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    To be honest, I didn't think much of the sword and shield imagery on earlier depictions of the Nishan Sahib, until I came across that picture of the mool mantar. It made me think that there must be more to it.

    I do consider the Nishan Sahib to be mark of Sikh sovereignty. Just as the flags of other sovereign nations communicate national beliefs or history, so too does the Nishan Sahib communicate something of the Sikh belief system.

    The shield and sword imagery could possibly symbolize the sustainer, destroyer aspect of the Divine, as you have stated. My guess is as good as yours. There doesn't seem to be much written on the subject, although I have a strong suspicion it is communicating something regarding Ekankar Oankar.
     
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    #3 Sherdil, Dec 13, 2015
    Last edited: Dec 13, 2015
  5. Ishna

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    What I find really interesting is that we have references to Sri Bhagauti (the Sword), but what about the shield? I will be doing some searching!

    Is the chakra in the Nishan Sahib really a chakra, or is it a shield? Hmm...
     
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  6. Sherdil

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    It is a chakra, as seen in this depiction of the Khanda symbol:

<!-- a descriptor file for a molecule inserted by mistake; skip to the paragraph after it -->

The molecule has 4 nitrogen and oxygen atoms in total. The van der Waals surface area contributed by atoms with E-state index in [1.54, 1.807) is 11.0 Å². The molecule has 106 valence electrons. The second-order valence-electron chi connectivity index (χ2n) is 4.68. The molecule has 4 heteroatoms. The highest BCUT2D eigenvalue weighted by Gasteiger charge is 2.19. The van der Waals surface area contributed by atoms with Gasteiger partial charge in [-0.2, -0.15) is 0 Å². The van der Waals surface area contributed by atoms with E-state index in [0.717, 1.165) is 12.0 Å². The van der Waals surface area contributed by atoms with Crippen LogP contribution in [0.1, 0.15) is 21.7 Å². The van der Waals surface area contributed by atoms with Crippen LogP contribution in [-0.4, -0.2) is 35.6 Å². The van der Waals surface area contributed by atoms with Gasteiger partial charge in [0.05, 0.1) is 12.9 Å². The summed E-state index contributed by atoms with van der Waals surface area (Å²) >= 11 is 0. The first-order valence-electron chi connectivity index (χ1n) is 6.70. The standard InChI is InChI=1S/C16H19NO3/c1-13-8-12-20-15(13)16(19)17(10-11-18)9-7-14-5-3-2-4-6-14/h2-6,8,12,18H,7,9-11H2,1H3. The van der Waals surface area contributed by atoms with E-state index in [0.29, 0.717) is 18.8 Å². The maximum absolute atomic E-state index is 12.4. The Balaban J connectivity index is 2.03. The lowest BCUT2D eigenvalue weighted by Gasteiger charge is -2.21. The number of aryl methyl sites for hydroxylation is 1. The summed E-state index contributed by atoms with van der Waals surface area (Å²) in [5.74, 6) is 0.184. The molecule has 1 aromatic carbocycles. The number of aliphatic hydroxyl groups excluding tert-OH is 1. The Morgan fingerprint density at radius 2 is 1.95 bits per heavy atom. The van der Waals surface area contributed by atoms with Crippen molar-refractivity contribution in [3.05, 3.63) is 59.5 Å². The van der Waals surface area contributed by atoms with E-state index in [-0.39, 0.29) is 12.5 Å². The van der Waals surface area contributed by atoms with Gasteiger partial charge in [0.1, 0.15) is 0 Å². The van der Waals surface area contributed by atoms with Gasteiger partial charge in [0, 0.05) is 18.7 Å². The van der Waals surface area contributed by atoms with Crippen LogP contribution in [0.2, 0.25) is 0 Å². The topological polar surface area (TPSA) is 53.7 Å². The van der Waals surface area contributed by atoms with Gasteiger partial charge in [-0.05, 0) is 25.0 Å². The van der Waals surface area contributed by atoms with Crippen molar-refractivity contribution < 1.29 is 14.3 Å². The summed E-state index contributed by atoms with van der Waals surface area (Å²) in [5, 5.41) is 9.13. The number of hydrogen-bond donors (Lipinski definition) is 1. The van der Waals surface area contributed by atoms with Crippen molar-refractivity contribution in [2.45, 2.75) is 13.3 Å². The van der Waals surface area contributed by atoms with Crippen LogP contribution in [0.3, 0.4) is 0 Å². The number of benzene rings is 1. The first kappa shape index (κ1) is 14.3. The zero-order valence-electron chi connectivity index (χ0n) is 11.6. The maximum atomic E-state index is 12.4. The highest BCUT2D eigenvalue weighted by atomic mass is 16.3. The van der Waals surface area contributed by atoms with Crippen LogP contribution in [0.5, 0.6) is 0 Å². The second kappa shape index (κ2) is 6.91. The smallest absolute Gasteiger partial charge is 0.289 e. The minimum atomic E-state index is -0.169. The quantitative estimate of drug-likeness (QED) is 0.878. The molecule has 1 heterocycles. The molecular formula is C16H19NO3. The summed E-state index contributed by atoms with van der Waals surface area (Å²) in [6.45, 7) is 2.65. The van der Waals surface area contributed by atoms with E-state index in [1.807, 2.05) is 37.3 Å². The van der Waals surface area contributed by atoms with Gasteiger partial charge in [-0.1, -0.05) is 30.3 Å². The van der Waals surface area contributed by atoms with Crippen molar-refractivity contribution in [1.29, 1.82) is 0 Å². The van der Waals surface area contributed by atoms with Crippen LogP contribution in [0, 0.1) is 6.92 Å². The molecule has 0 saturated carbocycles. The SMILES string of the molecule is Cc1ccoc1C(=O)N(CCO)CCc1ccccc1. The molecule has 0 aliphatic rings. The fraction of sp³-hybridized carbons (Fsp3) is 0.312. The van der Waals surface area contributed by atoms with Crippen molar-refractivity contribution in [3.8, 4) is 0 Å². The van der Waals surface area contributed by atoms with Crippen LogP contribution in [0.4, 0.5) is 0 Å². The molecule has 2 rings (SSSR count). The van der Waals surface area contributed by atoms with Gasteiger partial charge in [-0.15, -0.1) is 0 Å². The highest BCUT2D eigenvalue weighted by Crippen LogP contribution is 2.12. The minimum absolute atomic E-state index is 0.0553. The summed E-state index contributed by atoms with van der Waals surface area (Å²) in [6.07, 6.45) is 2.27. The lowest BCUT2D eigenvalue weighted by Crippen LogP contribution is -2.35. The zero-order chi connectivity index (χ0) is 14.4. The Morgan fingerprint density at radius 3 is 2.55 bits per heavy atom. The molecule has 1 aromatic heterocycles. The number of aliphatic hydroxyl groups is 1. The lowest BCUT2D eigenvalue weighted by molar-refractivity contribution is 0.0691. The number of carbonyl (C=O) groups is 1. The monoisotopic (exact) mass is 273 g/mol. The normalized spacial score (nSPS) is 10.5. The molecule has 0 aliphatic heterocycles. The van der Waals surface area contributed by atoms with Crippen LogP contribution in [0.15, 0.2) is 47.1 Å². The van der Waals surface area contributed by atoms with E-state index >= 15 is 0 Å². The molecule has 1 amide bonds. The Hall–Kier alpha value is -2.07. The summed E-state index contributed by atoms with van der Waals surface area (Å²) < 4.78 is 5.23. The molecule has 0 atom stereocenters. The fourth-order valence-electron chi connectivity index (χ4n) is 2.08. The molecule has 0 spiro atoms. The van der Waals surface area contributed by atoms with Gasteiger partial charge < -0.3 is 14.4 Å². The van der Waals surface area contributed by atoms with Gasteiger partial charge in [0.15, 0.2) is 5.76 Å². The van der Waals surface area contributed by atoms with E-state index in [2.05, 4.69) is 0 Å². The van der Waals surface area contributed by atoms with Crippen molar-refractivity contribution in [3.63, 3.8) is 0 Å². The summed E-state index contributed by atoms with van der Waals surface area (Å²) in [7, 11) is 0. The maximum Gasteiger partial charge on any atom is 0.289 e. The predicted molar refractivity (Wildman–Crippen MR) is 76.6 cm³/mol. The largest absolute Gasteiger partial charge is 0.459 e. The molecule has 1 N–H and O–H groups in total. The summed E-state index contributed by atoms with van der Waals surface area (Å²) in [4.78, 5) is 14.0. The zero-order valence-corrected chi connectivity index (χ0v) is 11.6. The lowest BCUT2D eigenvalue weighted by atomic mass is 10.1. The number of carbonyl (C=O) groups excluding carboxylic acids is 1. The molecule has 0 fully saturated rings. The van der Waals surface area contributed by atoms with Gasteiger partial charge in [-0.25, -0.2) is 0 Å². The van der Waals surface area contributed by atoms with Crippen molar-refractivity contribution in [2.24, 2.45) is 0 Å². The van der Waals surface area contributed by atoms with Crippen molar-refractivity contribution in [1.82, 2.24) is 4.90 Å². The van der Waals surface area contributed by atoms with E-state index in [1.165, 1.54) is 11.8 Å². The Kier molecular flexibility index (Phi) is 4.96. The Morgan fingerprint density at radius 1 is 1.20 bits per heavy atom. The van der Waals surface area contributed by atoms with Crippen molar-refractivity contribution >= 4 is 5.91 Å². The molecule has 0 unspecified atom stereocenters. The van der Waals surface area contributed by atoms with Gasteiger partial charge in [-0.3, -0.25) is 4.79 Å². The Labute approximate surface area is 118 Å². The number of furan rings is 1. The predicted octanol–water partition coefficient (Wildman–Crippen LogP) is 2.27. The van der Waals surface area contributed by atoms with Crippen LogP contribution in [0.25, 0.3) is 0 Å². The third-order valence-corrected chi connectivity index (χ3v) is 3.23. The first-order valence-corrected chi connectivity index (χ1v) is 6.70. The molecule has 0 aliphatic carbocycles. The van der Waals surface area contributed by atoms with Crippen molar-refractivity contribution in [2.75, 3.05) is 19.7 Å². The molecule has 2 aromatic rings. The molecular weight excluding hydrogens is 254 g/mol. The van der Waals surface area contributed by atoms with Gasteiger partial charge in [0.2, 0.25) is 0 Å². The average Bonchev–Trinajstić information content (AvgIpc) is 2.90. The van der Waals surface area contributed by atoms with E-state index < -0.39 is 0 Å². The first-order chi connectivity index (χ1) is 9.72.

[​IMG]

    I'll get back to you on the shield references in gurbani.
     
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  7. Ishna

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    ਸੈਨਾ ਸਾਧ ਸਮੂਹ ਸੂਰ ਅਜਿਤੰ ਸੰਨਾਹੰ ਤਨਿ ਨਿੰਮ੍ਰਤਾਹ
    Sainā sāḏẖ samūh sūr ajiṯaʼn saʼnnāhaʼn ṯan nimarṯāh.
    The Holy people are an invincible army of spiritual warriors; their bodies are protected by the armor of humility.

    ਆਵਧਹ ਗੁਣ ਗੋਬਿੰਦ ਰਮਣੰ ਓਟ ਗੁਰ ਸਬਦ ਕਰ ਚਰਮਣਹ
    Āvḏẖah guṇ gobinḏ ramṇaʼn ot gur sabaḏ kar cẖaramṇėh.
    Their weapons are the Glorious Praises of the Lord which they chant; their Shelter and Shield is the Word of the Guru's Shabad.

    ਆਰੂੜਤੇ ਅਸ੍ਵ ਰਥ ਨਾਗਹ ਬੁਝੰਤੇ ਪ੍ਰਭ ਮਾਰਗਹ
    Ārūṛ▫ṯe asav rath nāgah bujẖanṯe parabẖ mārgah.
    The horses, chariots and elephants they ride are their way to realize God's Path.

    ਬਿਚਰਤੇ ਨਿਰਭਯੰ ਸਤ੍ਰੁ ਸੈਨਾ ਧਾਯੰਤੇ ਗੋੁਪਾਲ ਕੀਰਤਨਹ
    Bicẖarṯe nirabẖ▫yaʼn saṯar sainā ḏẖā▫yanṯe gopāl kīraṯnėh.